Browsing Scholarly Projects 2011 by Subjects
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The effects of acupuncture on in vitro fertilization outcomes: a systematic review of the literature and an update to the Cochrane Collaboration review(The University of Arizona., 2011-10)Background Infertility, or impaired fecundity, affects 11.8% of women between the ages of 15 and 44, which translates to 7.3 million women. The use of assisted reproductive techniques has doubled over the past decade, with 148,055 cycles performed during 2008 resulting in 46,326 live births and the delivery of 61,426 infants. Acupuncture has been used in China to treat numerous and disparate medical conditions for thousands of years. Many anecdotal reports and non-randomized studies have claimed that acupuncture improves fertility, but the number of high-quality randomized controlled clinical trials and cohorts is much thinner. Objectives To determine whether the use of acupuncture results in higher pregnancy rates in patients undergoing in vitro fertilization compared with placebo acupuncture or no treatment. Search strategy All randomized controlled trials and prospective cohort reports of acupuncture and assisted reproductive technology were obtained through a systematic search of Medline and the MeSH database (1996 to February 2011). Selection criteria Prospective, randomized controlled trials comparing acupuncture treatment versus no treatment, placebo acupuncture, sham acupuncture at non-acupoints, and sham acupuncture at non-fertility-related acupoints during IVF treatment with or without intracytoplasmic sperm injection (ICSI). Inclusion criteria: - primary or secondary subfertility - undergoing IVF with or without ICSI - timing of acupuncture for before and after embryo transfer Exclusion criteria: - frozen embryo transfer - acupuncture used as adjunct to analgesia - electroacupuncture - donor oocytes - non-randomized trials, case-controls, case studies - studies included in the 2009 Cochrane review Data collection and analysis Thirteen randomized controlled trials were identified that involved acupuncture and in vitro fertilization with embryo transfer. Trials were analyzed for the following methodological details and quality criteria: study characteristics (randomization, blinding, power analysis, intention-to-treat analysis), patient characteristics (demographics, inclusion and exclusion criteria), interventions (IVF stimulation protocols, timing of acupuncture or control, acupoints chosen), and outcomes (ongoing pregnancy rates, live birth rates). Main results Only one of the trials demonstrated a result that achieved statistical significance. So 2009 showed that placebo acupuncture resulted in significantly higher overall birth rate when compared to true acupuncture. Even with adequate power, none of the other trials showed a difference that achieved statistical significance in pregnancy rate or live birth rates between acupuncture and control groups. Conclusions Acupuncture does not improve IVF outcomes and should not be offered routinely as an adjunct to fertility treatment. The evidence from the current literature suggests a positive effect of sham and placebo acupuncture on IVF outcomes, and therefore merits further study with adequately powered RCTs.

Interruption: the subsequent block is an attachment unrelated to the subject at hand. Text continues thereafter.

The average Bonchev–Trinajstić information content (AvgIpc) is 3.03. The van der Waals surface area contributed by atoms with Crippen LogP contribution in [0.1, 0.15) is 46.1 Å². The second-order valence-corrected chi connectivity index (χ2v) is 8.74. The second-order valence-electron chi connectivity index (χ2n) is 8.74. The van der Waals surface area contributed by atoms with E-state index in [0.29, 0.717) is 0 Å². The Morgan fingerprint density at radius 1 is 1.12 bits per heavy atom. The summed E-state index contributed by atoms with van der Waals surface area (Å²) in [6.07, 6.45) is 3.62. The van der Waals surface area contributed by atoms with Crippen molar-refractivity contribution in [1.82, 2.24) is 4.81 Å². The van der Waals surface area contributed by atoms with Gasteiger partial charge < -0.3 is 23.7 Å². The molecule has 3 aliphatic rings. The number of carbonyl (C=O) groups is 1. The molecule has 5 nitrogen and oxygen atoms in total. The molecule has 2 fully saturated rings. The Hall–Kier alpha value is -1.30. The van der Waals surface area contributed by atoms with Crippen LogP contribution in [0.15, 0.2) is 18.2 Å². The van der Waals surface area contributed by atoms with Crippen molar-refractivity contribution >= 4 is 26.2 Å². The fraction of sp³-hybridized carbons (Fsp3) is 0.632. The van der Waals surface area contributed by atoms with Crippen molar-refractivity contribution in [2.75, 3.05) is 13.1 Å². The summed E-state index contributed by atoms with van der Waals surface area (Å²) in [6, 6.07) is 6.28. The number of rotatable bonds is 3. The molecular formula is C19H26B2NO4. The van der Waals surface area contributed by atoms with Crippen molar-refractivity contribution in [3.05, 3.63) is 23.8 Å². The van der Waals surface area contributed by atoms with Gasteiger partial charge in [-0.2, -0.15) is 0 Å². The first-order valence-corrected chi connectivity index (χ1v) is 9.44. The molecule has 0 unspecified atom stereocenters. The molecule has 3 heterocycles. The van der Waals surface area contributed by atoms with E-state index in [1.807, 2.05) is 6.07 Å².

Impact of the Integrative Medicine Elective on Medical Students(The University of Arizona., 2011-03)Background: Integrative Medicine offers an approach to medical practice which addresses the public’s increasing use of complementary and alternative medicine (CAM), personal, professional, and federal calls for more patient-centered care, and medical professionals’ deficiencies in self-care and reflection. Though the need for exposure to IM in medical school has been well articulated and many schools offer exposure to the field, the impact of such experiences is largely unknown. The University of Arizona’s Center for Integrative Medicine (AxCIM) re-designed its month-long elective in 2004 to better introduce students to the discipline. This paper reports the preliminary findings of a study examining changes in medical students’ attitudes about IM after participation in this elective. Methods: The Integrative Medicine Attitudes Questionnaire (IMAQ) was administered to medical students participating in the AzCIM’s bi-annual, month long IM elective at the beginning of the elective, at the end, 6 months after completion and 1 year after the elective. Results: 66 complete IMAQ scores were collected at baseline, 36 six months post-elective and 23 1 year after. Post-elective scores were significantly higher than at baseline. No difference from baseline was found in scores 6 months and 12 months post-elective. Conclusions: The preliminary results are encouraging regarding the elective’s improving attitudes toward IM immediately after its completion. This study serves as a resource and encouragement for IM education assessment and evaluation.